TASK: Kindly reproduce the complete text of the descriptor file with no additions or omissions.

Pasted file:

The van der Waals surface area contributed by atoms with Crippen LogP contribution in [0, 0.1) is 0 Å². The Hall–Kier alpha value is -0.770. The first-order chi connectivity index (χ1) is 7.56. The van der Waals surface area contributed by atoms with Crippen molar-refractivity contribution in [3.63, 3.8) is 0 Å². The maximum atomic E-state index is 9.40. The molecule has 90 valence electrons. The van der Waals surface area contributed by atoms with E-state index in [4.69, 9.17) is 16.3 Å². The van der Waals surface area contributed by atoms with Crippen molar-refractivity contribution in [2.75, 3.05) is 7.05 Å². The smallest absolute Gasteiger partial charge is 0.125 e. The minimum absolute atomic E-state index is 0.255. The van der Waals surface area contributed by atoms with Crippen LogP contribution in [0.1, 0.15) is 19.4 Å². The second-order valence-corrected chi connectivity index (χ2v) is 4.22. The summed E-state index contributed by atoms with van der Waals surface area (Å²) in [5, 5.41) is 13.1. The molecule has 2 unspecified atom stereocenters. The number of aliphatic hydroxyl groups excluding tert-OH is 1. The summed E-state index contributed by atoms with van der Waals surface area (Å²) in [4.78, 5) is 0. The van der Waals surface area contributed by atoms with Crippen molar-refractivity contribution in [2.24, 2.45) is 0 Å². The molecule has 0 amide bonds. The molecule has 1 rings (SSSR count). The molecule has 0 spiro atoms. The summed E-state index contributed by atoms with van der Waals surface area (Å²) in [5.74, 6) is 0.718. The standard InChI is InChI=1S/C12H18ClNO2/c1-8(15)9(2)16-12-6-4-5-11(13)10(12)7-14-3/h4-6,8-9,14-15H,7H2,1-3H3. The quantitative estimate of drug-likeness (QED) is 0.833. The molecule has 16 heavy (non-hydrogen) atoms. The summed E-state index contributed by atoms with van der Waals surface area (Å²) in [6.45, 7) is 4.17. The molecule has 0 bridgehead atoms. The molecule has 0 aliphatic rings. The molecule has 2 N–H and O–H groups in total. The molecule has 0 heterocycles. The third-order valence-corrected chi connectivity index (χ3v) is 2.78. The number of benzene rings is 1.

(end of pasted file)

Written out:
The van der Waals surface area contributed by atoms with Crippen LogP contribution in [0, 0.1) is 0 Å². The Hall–Kier alpha value is -0.770. The first-order chi connectivity index (χ1) is 7.56. The van der Waals surface area contributed by atoms with Crippen molar-refractivity contribution in [3.63, 3.8) is 0 Å². The maximum atomic E-state index is 9.40. The molecule has 90 valence electrons. The van der Waals surface area contributed by atoms with E-state index in [4.69, 9.17) is 16.3 Å². The van der Waals surface area contributed by atoms with Crippen molar-refractivity contribution in [2.75, 3.05) is 7.05 Å². The smallest absolute Gasteiger partial charge is 0.125 e. The minimum absolute atomic E-state index is 0.255. The van der Waals surface area contributed by atoms with Crippen LogP contribution in [0.1, 0.15) is 19.4 Å². The second-order valence-corrected chi connectivity index (χ2v) is 4.22. The summed E-state index contributed by atoms with van der Waals surface area (Å²) in [5, 5.41) is 13.1. The molecule has 2 unspecified atom stereocenters. The number of aliphatic hydroxyl groups excluding tert-OH is 1. The summed E-state index contributed by atoms with van der Waals surface area (Å²) in [4.78, 5) is 0. The van der Waals surface area contributed by atoms with Crippen molar-refractivity contribution in [2.24, 2.45) is 0 Å². The molecule has 0 amide bonds. The molecule has 1 rings (SSSR count). The molecule has 0 spiro atoms. The summed E-state index contributed by atoms with van der Waals surface area (Å²) in [5.74, 6) is 0.718. The standard InChI is InChI=1S/C12H18ClNO2/c1-8(15)9(2)16-12-6-4-5-11(13)10(12)7-14-3/h4-6,8-9,14-15H,7H2,1-3H3. The quantitative estimate of drug-likeness (QED) is 0.833. The molecule has 16 heavy (non-hydrogen) atoms. The summed E-state index contributed by atoms with van der Waals surface area (Å²) in [6.45, 7) is 4.17. The molecule has 0 bridgehead atoms. The molecule has 0 aliphatic rings. The molecule has 2 N–H and O–H groups in total. The molecule has 0 heterocycles. The third-order valence-corrected chi connectivity index (χ3v) is 2.78. The number of benzene rings is 1.